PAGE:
Golders Green student Jeremiah Duggan did not commit suicide and far-right cult ‘may have had bearing on his death’ rules coroner
PUBLISHED: 20:38 21 May 2015 | UPDATED: 20:59 21 May 2015
A Golders Green student who died in Germany in 2003 after attending a youth conference organised by a far-right wing “cult” did not commit suicide, a coroner ruled today, after his family’s decade-long campaign for justice.
Coroner for north London Andrew Walker said 22-year-old Jeremiah Duggan had died in a road traffic accident on an autobahn in Wiesbaden on March 27, 2003, but said “I totally reject that this is suicide”.
He added that revelations by Jeremiah that he was a British Jew to members of far-right organisation LaRouche “may have had a bearing on his death”.
Jeremiah was found dead after he travelled from Paris, where he was a student, to attend a youth conference hosted by extremist group LaRouche in the city of Wiesbaden, Germany.
His family have campaigned for 12 years to overturn the original findings by the German authorities that Jeremiah had taken his own life by jumping in front of a car.
He had called his mother about 40 minutes before his death in a highly agitated state to say that he was in “deep deep trouble”.
His family has always believed Jeremiah was trying to get away from LaRouche in the days and hours before he died and that the organisation believed Jeremiah was “a spy and a traitor” because he was Jewish and British, the court heard.
A new UK inquest into the death at Barnet Coroner’s Court heard evidence from expert witnesses who testified that LaRouche was likely to have exerted “psychological violence” on Jeremiah during the five-day youth conference.
Cults expert Prof Matthew Feldman told the court the conference would have taken place in an “apocalyptic atmosphere with a fear of Armageddon” six days after the start of the Iraq war.
He said: “The LaRouche movement, if anything, is an apocalyptic movement. Their belief is that World War Three has been around the corner for decades.”
The court heard that because Jeremiah was a British Jew, and had briefly had family counselling as a child following his parent’s divorce at the Tavistock Clinic in Hampstead - which the LaRouche organisation regarded as “the clearing house of British Zionist control” - he would have been seen as a threat.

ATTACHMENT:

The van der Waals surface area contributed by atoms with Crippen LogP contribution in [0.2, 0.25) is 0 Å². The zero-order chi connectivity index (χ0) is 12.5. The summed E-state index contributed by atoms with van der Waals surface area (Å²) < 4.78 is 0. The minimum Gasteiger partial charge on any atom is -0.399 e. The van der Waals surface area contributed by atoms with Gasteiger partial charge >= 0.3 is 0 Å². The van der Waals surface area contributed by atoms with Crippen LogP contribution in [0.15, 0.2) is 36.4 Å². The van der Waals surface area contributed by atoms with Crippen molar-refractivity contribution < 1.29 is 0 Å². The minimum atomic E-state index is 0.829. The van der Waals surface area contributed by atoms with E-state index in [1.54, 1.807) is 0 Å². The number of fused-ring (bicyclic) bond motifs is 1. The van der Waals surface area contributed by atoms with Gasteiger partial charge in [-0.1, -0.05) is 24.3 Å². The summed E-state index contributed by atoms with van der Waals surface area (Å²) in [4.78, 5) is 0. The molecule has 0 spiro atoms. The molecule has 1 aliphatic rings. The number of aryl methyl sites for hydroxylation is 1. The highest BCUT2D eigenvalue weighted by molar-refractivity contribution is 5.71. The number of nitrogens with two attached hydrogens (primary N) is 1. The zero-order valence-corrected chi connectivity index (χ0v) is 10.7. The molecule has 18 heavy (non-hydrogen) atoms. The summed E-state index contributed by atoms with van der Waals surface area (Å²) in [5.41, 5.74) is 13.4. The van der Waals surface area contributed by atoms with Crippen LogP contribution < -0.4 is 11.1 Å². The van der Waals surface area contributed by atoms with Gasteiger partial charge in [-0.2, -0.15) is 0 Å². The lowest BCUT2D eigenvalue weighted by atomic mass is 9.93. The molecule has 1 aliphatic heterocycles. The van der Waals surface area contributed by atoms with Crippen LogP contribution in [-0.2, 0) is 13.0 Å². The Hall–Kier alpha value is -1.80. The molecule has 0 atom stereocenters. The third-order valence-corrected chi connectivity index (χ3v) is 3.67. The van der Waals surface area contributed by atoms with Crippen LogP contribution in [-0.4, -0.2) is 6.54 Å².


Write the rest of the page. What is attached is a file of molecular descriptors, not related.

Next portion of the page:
Prof Feldman described this as a “triple whammy” and said it “would have raised a series of red flags” for LaRouche about Jeremiah’s loyalty.
After a three-day inquest hearing, coroner Mr Walker today recorded a narrative verdict which said Jeremiah’s presence at the LaRouche youth conference “may have had a bearing on his death”.
The verdict said: “The fact that he (Jeremiah) attended a conference run by this far-right wing organisation, and the method that the organisation used to recruit young persons at that time, against the background of the start of the Iraq war, together with Mr Duggan expressing that he was a Jew, British and questioning the material put before him, may have had a bearing on Mr Duggan’s death in the sense that it may have put Mr Duggan at risk from members of the organisation and caused Mr Duggan to become distressed and seek to leave.”
There were also a “number of unexplained injuries” suggesting there might have ben an “altercation at some stage before his death”, the verdict said.
The court had heard evidence from forensic scientist Alan Bayle, based on photographs of the crash scene, that Jeremiah had defence wounds on his hands.
Testimony from expert witnesses that Jeremiah’s death had been “staged” were also dismissed by Mr Walker, who confirmed driver testimony that the student tried to run in front of traffic on the night of his death.
Addressing the family, Mr Walker said: “This is a case where I have been impressed by members of the family’s continued determination to get to the truth of what has happened.
“And it seems to me that without that determination we would not have been in the position we were today.
“So I’m hugely grateful to members of the family. Can I offer my deepest sympathies.”
He was interrupted by Jeremiah’s mother Erica Duggan, clearly upset, who said: “Justice. We just wanted justice.”
Mr Walker continued: “I appreciate that the answers I have reached may not have been the answers that you wanted.”
The family’s legal team had asked the coroner to consider a verdict of unlawful killing.
In May 2010 the High Court ordered a fresh UK inquest after judges said evidence of possible foul play must be investigated.
The family won a victory in December 2012 when the German Higher Court ruled that the Wiesbaden authorities’ original investigation had been flawed and opened a new inquiry, which is still ongoing.
A statement from the family read outside court said: “We are disappointed that in the face of six separate British and European independent experts covering the fields of pathology and forensic analysis, the coroner preferred the disputed evidence relied upon by the German authorities.
“The pressure should now be put upon the German authorities to ensure this powerful and dramatic narrative verdict leads to deeper investigation in the country where Jeremiah was killed, including the role played of the LaRouche organisation.
“We hope Jeremiah’s legacy will be that the strong message that such extremist organisations exist which target university students for recruitment has been heard, so that the dangers they pose can be avoided.”